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Buildings are getting smarter

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Kathy Gibson reports from Huawei Connect in Shanghai – Internet of Things (IoT) is being rolled out in real-world applications – and Honeywell is working with the technology in building control systems.
John Rajchert, president of Honeywell Building Solutions, points out that buildings touch everyone’s life, but can tend to be quite boring. They were also difficult to use, with the building manager being the only point of connection between resident and the building.
“What IoT has done is make buildings much smarter,” he says. “The capability of putting hardware and software into the cloud has made a huge difference. Moving controls into a virtual environment saves a huge amount of money and increase convenience.”
Ubiquitous mobility means tenants are able to control their own environment. And buildings are now as easy to operate as an app on the users phone.
Multiple data sources are enabled by a lot more sensors that allow the building to adapt more quickly and easily to the tenants needs.
The traditional network would consist of a simple sensor connected to the edge device – or these could be the same unit – and these connected to the building gateway. Any intervention would be manual.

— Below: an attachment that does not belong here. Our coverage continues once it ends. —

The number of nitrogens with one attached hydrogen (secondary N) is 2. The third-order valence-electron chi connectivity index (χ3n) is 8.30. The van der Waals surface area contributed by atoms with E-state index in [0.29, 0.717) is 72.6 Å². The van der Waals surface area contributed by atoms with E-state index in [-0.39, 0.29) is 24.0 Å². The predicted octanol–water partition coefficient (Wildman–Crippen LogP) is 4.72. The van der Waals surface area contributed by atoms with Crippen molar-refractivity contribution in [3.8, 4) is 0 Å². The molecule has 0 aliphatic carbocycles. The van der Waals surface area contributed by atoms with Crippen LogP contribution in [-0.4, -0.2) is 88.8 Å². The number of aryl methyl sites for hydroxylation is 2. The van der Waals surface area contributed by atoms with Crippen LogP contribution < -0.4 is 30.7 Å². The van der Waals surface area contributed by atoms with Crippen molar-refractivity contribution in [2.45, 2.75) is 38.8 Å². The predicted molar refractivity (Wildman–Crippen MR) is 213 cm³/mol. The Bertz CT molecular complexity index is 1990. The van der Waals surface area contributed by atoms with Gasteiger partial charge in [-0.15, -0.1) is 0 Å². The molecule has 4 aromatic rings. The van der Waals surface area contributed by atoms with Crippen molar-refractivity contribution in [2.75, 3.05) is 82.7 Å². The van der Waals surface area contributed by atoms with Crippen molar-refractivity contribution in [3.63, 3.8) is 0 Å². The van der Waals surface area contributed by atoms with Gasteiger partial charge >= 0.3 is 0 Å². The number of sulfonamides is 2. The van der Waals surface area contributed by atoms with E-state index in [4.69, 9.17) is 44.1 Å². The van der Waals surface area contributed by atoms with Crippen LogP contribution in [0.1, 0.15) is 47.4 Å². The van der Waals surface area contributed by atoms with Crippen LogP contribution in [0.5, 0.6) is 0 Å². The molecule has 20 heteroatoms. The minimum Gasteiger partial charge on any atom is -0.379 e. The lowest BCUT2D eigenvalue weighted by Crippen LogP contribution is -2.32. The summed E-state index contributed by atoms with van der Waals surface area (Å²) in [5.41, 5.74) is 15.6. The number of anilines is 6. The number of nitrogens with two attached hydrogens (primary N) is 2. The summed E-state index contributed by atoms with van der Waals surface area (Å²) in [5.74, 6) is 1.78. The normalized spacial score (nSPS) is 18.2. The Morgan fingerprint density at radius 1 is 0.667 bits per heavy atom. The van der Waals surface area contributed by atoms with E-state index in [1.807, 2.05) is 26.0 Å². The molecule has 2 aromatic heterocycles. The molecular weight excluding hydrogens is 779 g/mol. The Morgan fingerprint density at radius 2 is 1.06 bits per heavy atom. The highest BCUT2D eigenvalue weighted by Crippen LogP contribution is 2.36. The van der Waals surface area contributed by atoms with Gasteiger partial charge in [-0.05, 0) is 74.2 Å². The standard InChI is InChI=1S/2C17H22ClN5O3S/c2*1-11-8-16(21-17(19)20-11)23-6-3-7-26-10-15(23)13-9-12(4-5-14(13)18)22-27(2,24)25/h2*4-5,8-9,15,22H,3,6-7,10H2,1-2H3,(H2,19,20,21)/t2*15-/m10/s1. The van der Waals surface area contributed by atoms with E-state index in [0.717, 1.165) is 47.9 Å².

IoT has added the cloud on top of this, where analytics can help to gain insights that could impact a number of issues including predictive maintenance; and develop new consumption models on the fly – without the need for human intervention.
The consumerisation of technology has been largely responsible for these massive changes, Rajchert says.
“Consumerisation has transformed our expectations. Why should I go on a training course to operate a building? Why should I have to call someone to fix things for me? Why can’t I just pick up my smart device and do it myself?”
With social media, it’s now possible to use existing platforms to engage employees and occupants. The technology also allows direct dialogue with the building, ending the “thermostat wars” of the past. Workflow technologies make it easy to fix problems.
By having the solutions available on a mobile platform, there is a single app that connects and integrates functions, connect occupants to the building, combining ID, location and security.
Analytics provides visibility and allows the building manger to crunch the data that can provide significant efficiency improvements. It can be used for self-healing and artificial intelligence, while leveraging the knowledge gained from several buildings to enable better decision-making.
“You can’t do this by yourself; you have to have partnerships with people who have a complementary solution,” Rajchert says. “That’s why we are working with Huawei.”